Consider This
Politics, Life and Journalism in Northumberland County, Ontario

Tourism doesn’t get attention it deserves

The tourism season unofficially starts this week as the county and others go off to the Toronto Sportsmen’s Show to promote our area. In April a more official launch will take place. Tourism is an important part of the local economy, but often does not get the recognition it deserves.
Former county warden George McCleary, who heads the county’s tourism committee, acknowledges very clearly the importance of tourism to Northumberland.

“Tourism is about economic development,” he says. “We do it on a county-wide basis and leave each municipality to do its own thing. We like to look at it in the big picture. And, there is a role for all people.”

But he also recognizes how it has become a Gordian knot, which is so complex and tangled, it doesn’t always function properly.

Certainly, McCleary’s heart is in the right place by wanting to involve as many people as possible. But the reality is far from being that simple. The list of tourism groups is huge. There are municipal tourism departments, the county’s own tourism advisory group, Chambers of Commerce, The Heritage Shores group, the Rice Lake Tourism Association, the promotion program along the Trent River, the Apple Route in the east along Lake Ontario. Add to this all the independent business people trying to make a living and you can begin to grasp the scope of the situation.

Let’s give an example of what can happen when things aren’t co-ordinated.

The Ontario government each year creates a tourism guide for the province called Ontario Canada Discovery Guide. Inside the 402-page full colour promotion booklet is a huge amount of information from attractions, to accommodations, food and other services for tourists. It is sent out to all tourism booths in Ontario, but it available to anyone in North America seeking information. It is the major vehicle the province uses to attract people.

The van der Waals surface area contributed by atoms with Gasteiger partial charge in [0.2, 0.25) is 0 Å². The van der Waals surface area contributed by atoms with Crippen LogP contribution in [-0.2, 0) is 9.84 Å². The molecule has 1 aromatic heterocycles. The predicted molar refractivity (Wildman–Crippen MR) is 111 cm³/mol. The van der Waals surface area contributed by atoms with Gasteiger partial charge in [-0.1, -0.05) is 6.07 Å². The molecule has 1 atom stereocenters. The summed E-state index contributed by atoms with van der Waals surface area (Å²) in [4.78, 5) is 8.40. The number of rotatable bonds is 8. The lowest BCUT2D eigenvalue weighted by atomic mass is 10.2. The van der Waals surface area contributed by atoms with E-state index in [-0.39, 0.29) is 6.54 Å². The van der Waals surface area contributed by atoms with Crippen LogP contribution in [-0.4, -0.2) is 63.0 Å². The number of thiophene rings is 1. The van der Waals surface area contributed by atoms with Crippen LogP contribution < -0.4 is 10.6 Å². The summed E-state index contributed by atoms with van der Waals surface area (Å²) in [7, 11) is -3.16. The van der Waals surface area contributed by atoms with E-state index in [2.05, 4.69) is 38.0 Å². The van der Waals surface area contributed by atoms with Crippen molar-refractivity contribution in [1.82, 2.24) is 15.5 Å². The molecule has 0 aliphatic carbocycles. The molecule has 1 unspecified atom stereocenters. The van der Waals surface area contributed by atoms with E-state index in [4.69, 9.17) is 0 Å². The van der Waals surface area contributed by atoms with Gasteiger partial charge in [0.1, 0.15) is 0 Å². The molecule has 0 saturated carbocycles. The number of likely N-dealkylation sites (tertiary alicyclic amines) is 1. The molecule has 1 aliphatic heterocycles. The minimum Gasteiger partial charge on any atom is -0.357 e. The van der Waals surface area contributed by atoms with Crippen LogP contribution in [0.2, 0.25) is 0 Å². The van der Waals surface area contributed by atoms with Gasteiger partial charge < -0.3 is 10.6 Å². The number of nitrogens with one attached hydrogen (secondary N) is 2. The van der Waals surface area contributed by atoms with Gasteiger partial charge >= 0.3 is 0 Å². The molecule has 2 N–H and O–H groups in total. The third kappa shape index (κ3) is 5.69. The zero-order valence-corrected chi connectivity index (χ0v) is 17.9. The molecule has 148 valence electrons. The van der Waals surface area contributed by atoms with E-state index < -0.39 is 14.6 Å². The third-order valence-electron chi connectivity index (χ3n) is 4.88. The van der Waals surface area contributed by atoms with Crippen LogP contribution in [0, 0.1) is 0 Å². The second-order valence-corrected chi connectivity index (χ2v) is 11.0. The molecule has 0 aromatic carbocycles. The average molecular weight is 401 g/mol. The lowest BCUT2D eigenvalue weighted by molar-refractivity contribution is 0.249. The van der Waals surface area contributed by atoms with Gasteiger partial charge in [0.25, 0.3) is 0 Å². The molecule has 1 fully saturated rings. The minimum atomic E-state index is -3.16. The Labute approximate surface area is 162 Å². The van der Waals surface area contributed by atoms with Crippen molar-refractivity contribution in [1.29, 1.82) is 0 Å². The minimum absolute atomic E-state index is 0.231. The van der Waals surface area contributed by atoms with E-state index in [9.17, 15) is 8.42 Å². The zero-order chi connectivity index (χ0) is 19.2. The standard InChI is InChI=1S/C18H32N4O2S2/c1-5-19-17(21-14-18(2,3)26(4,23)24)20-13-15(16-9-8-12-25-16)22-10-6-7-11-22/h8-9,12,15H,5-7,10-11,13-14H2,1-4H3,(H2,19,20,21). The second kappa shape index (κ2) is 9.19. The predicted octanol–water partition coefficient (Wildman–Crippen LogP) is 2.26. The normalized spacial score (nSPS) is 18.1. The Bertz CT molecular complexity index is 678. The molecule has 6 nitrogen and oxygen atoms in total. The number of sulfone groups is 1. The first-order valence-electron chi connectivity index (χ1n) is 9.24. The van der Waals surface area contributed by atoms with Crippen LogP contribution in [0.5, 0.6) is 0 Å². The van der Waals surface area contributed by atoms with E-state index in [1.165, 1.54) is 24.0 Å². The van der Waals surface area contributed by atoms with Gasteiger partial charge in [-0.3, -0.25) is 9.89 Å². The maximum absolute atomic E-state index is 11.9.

But when you look inside for information about Northumberland, the picture is inconsistent and confusing. Port Hope promotes attractions like its Canadian Firefighter’s Museum and the Capitol Theatre. Grafton features the Barnum House Museum. Cobourg’s featured attractions are a bingo hall and a café/gallery. You have to read the small print to find references to our beaches and historic Victoria Hall. Brighton features no attractions. There isn’t even a description of the town or what goes on.

Until recently, the province provided the space in the guide for free. Now, it is user-pay. A portion remains free, but a majority of the space is often clearly given over to paying customers.

Some will argue this is a small example and there are plenty of successful promotions that bring attention to our area. True. But if you were someone sitting in Biloxi, Mississippi or St. Petersburg, Florida, would you come here?

It is also possible, with small tourism promotion budgets, that target marketing must be done to be cost-efficient. True, too. But if there was a high level of co-operation and pooling of resources, then the overall budget may not be so small and more could be done.

And that is where we come back to the county.

Its record on tourism is poor. McCleary admits the county has not done a good job with the tourism portfolio and it often is stuck at the bottom of the priority list while other issues like restructuring and waste get the spotlight (and dollars). It is no surprise all these tourism groups are breaking away to create their own mechanisms to promote themselves. But it also leaves an uneven, scattered message to visitors. It also fosters resentment as some groups can afford to spend money and get profile while others are left in obscurity.

The county needs to regain its credibility as a co-ordinating force within tourism. Its advisory committee has seen some success over the past year with the county tourism guide. But it can’t stop there. It can provide a broader perspective to local groups about what is going on throughout the county and co-ordinate a comprehensive profile of the county to the rest of the world.

It is hard to do anything when local, smaller bodies won’t co-operate and there are some bitter feelings toward the county for mistakes in the past, which must be resolved before anything is going to happen.

Rather than 10 or more tourism promotion groups in Northumberland, three or four should exist: a lakeshore association, a Trent River group, Rice Lake and possibly another. Centralized, co-ordinated programs should be adopted both information and money should be shared.

This is not a new idea. But it comes back to power, as so many issues in Northumberland do. Taxpayers should demand better co-ordination. Tourism operators should do the same. A little less politics and a more pragmatic approach should be taken. And the county should not abandon this part of its economic development strategy.

In the meantime, if you see a lost person chain-smoking and carrying a bagful of funny-looking magic markers in Cobourg, direct them to the bingo parlour.

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